Popular Ponsonby bar Longroom has taken the bold step of enforcing an R22 age limit, citing primarily the risks to the bars liquor licence due to intoxicated patrons between the ages of 18 and 22. Co-owner Richard Bagnall has defended the move and said that the story, broken by a journalism student from AUT, took an unfair angle which portrayed the bar in a negative, discriminatory light.

“We’ve learnt a lesson from this, and we should have said ‘recommended age’ on the sign,” he said. “It’s not a ban – we haven’t banned anyone from the premises. We have a business and a brand, and we like to protect the business and the brand.”

Bagnall denied accusations that the age limit was about favouring people with more money to spend, and claims that the restriction is loosely enforced.

“If you were with a group of friends who are 23, and you are 21, we wouldn’t turn you away,” he said.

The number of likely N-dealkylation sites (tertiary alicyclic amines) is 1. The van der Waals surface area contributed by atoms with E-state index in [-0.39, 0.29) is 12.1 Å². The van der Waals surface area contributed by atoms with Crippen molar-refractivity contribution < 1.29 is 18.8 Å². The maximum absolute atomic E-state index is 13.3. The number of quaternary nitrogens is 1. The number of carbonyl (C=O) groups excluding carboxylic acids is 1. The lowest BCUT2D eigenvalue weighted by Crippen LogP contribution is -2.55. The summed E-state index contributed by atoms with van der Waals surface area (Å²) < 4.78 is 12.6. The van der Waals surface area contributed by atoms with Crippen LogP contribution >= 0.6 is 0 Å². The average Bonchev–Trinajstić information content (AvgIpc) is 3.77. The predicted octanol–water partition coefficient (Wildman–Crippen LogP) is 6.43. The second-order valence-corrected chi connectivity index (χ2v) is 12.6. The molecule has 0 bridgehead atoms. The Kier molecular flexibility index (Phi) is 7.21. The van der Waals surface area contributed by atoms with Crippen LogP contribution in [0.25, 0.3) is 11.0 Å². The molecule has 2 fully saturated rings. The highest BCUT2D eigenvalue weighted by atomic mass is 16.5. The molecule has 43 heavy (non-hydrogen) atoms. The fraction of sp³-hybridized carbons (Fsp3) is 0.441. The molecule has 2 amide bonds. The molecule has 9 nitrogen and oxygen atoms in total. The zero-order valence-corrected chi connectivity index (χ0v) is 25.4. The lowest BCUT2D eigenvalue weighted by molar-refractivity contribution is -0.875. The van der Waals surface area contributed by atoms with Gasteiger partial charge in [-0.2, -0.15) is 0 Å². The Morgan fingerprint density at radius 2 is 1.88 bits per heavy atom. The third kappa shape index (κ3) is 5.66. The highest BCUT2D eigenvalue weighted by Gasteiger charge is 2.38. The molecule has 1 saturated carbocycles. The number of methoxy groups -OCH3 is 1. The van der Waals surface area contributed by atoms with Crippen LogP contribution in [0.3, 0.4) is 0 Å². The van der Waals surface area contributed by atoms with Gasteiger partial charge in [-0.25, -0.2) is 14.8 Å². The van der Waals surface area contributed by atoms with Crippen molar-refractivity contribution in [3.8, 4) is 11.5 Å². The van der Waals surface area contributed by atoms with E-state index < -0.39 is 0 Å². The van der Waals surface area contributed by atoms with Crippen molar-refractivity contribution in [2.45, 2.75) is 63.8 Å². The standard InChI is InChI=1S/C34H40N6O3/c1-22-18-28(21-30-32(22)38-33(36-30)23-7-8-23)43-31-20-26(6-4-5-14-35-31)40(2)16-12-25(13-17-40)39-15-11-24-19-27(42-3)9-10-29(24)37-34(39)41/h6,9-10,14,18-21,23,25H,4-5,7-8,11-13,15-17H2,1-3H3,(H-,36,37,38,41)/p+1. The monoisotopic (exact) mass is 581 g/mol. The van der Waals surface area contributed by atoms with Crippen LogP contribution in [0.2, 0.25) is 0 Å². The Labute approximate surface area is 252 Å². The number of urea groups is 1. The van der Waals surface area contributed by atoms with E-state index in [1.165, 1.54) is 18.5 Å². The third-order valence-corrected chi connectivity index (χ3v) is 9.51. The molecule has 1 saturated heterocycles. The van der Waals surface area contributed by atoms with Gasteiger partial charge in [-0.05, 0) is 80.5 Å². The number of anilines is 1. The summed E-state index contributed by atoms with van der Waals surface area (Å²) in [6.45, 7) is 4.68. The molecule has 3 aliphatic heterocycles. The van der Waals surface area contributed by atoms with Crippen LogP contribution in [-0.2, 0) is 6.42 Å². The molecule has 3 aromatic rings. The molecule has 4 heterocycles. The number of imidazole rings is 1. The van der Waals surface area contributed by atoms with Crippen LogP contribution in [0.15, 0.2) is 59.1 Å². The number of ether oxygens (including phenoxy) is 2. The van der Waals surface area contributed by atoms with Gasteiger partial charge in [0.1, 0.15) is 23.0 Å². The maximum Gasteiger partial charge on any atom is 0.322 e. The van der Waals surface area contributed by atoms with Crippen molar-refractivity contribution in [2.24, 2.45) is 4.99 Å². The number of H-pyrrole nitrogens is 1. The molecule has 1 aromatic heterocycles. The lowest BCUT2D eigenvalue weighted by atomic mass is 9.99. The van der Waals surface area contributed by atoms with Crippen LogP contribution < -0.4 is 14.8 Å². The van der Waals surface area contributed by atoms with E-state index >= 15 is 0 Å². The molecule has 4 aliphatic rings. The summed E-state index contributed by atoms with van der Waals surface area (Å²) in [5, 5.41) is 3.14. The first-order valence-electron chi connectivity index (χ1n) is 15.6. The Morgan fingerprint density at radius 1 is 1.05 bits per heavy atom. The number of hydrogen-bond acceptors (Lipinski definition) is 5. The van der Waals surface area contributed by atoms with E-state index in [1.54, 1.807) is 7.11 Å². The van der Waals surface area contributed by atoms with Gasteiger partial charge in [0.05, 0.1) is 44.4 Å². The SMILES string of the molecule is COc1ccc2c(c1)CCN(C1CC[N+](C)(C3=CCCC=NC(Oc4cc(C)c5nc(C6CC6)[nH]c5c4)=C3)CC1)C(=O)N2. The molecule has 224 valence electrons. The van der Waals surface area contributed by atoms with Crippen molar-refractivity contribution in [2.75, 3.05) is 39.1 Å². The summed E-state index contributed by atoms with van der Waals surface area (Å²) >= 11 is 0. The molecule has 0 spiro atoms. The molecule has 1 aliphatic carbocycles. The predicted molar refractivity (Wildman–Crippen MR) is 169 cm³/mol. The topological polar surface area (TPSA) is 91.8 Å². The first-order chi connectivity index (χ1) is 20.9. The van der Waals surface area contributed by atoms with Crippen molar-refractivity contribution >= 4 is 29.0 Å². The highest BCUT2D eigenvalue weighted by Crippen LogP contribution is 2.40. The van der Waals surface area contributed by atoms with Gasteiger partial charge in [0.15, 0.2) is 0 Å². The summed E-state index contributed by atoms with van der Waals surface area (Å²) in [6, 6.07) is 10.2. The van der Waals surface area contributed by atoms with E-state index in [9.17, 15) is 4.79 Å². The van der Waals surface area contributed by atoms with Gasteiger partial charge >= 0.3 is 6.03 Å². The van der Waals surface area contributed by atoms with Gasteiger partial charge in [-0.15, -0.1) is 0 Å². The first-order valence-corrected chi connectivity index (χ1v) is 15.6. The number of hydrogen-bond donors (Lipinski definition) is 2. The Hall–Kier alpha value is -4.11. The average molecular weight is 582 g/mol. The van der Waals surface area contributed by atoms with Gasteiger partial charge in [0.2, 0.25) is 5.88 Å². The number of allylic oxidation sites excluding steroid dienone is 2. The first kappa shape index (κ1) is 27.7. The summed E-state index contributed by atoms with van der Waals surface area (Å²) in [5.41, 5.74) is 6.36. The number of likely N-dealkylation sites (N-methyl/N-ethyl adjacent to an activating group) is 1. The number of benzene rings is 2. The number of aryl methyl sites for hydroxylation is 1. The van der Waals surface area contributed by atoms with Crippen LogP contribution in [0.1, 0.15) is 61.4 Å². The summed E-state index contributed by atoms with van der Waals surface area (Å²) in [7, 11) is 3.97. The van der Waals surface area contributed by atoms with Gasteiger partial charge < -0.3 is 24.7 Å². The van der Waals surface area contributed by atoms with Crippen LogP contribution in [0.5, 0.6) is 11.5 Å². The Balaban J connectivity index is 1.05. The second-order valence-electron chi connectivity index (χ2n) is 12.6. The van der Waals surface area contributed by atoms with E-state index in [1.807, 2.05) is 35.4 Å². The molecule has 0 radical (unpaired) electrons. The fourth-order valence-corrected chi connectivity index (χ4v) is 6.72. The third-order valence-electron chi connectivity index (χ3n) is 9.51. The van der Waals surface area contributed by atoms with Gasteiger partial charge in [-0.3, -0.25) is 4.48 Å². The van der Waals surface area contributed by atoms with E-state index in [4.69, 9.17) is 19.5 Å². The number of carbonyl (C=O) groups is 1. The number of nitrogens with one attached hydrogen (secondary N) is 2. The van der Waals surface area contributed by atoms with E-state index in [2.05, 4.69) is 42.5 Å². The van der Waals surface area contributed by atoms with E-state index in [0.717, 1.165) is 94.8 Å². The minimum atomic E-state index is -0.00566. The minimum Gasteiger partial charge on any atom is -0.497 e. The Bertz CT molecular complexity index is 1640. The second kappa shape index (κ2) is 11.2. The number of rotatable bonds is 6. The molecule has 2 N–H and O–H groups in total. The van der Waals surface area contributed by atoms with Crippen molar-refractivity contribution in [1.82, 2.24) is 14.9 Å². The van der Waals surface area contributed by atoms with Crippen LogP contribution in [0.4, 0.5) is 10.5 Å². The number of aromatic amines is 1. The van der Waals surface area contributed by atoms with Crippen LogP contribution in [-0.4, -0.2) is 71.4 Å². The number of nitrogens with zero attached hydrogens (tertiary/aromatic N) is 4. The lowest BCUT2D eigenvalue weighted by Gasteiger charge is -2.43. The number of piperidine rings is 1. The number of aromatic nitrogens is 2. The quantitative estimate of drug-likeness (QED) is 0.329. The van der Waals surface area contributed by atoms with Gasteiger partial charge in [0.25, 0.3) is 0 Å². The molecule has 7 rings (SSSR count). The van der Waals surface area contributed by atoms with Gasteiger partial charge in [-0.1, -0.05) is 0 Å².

The move has been met with criticism online, but has also been widely praised with older patrons enjoying the new atmosphere. While age restrictions are not uncommon around Auckland (Danny Doolans and QF Tavern in the CBD both impose R20 limits), it is the popularity of Longroom and Ponsonby as a clubbing destination for under-22s that has generated the controversy. Coincidentally, it was less than a week later that Highlife, an entertainment company that hosts an R20 New Year’s party held on Waiheke Island, raised their age restriction to 21 for standard events and has announced that the age limit for the New Year’s party will be even higher.

The Longroom R22 limit is mainly imposed on Fridays and Saturdays, and Bagnall says that the venue is still available for functions where attendees will be under 22.

“If you’re 18 to 22 and you want to come into the venue, we would like you to dress appropriately, and we expect a certain kind of behaviour, and that’s like to be an adult and act responsible, enjoy yourself and have a good time without disrupting others.”